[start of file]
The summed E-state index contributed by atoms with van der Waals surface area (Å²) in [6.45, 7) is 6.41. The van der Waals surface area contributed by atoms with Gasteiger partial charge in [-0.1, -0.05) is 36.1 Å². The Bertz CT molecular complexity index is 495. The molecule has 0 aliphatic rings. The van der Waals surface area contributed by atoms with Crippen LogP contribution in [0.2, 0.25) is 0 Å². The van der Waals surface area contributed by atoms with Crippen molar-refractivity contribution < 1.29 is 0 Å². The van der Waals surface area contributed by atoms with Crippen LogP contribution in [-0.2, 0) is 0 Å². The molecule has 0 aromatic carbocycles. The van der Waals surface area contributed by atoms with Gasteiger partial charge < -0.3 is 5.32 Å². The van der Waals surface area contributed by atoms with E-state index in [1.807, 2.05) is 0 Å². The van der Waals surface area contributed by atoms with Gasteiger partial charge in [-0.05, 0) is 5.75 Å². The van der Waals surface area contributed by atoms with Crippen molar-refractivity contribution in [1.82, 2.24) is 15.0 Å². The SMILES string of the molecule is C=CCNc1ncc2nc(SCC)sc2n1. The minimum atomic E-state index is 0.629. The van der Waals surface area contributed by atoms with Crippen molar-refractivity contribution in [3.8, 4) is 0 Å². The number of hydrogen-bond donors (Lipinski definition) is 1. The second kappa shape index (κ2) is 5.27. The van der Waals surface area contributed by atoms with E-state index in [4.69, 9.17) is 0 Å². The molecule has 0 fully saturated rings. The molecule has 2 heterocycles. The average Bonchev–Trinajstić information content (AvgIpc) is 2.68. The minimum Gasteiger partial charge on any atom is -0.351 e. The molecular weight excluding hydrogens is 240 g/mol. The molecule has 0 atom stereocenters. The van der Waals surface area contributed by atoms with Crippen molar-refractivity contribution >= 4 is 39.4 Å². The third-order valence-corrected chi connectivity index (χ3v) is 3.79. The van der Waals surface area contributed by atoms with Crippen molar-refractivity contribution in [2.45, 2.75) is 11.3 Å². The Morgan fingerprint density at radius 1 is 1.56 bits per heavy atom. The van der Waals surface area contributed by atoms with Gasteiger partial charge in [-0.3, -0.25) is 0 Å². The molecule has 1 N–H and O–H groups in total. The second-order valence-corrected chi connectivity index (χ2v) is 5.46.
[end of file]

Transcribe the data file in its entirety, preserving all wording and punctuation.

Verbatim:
The summed E-state index contributed by atoms with van der Waals surface area (Å²) in [6.45, 7) is 6.41. The van der Waals surface area contributed by atoms with Gasteiger partial charge in [-0.1, -0.05) is 36.1 Å². The Bertz CT molecular complexity index is 495. The molecule has 0 aliphatic rings. The van der Waals surface area contributed by atoms with Crippen LogP contribution in [0.2, 0.25) is 0 Å². The van der Waals surface area contributed by atoms with Crippen molar-refractivity contribution < 1.29 is 0 Å². The van der Waals surface area contributed by atoms with Crippen LogP contribution in [-0.2, 0) is 0 Å². The molecule has 0 aromatic carbocycles. The van der Waals surface area contributed by atoms with Gasteiger partial charge < -0.3 is 5.32 Å². The van der Waals surface area contributed by atoms with E-state index in [1.807, 2.05) is 0 Å². The van der Waals surface area contributed by atoms with Gasteiger partial charge in [-0.05, 0) is 5.75 Å². The van der Waals surface area contributed by atoms with Crippen molar-refractivity contribution in [1.82, 2.24) is 15.0 Å². The SMILES string of the molecule is C=CCNc1ncc2nc(SCC)sc2n1. The minimum atomic E-state index is 0.629. The van der Waals surface area contributed by atoms with Crippen molar-refractivity contribution in [3.8, 4) is 0 Å². The number of hydrogen-bond donors (Lipinski definition) is 1. The second kappa shape index (κ2) is 5.27. The van der Waals surface area contributed by atoms with E-state index in [4.69, 9.17) is 0 Å². The molecule has 0 fully saturated rings. The molecule has 2 heterocycles. The average Bonchev–Trinajstić information content (AvgIpc) is 2.68. The minimum Gasteiger partial charge on any atom is -0.351 e. The molecular weight excluding hydrogens is 240 g/mol. The molecule has 0 atom stereocenters. The van der Waals surface area contributed by atoms with Crippen molar-refractivity contribution >= 4 is 39.4 Å². The third-order valence-corrected chi connectivity index (χ3v) is 3.79. The van der Waals surface area contributed by atoms with Crippen molar-refractivity contribution in [2.45, 2.75) is 11.3 Å². The Morgan fingerprint density at radius 1 is 1.56 bits per heavy atom. The van der Waals surface area contributed by atoms with Gasteiger partial charge in [-0.3, -0.25) is 0 Å². The molecule has 1 N–H and O–H groups in total. The second-order valence-corrected chi connectivity index (χ2v) is 5.46.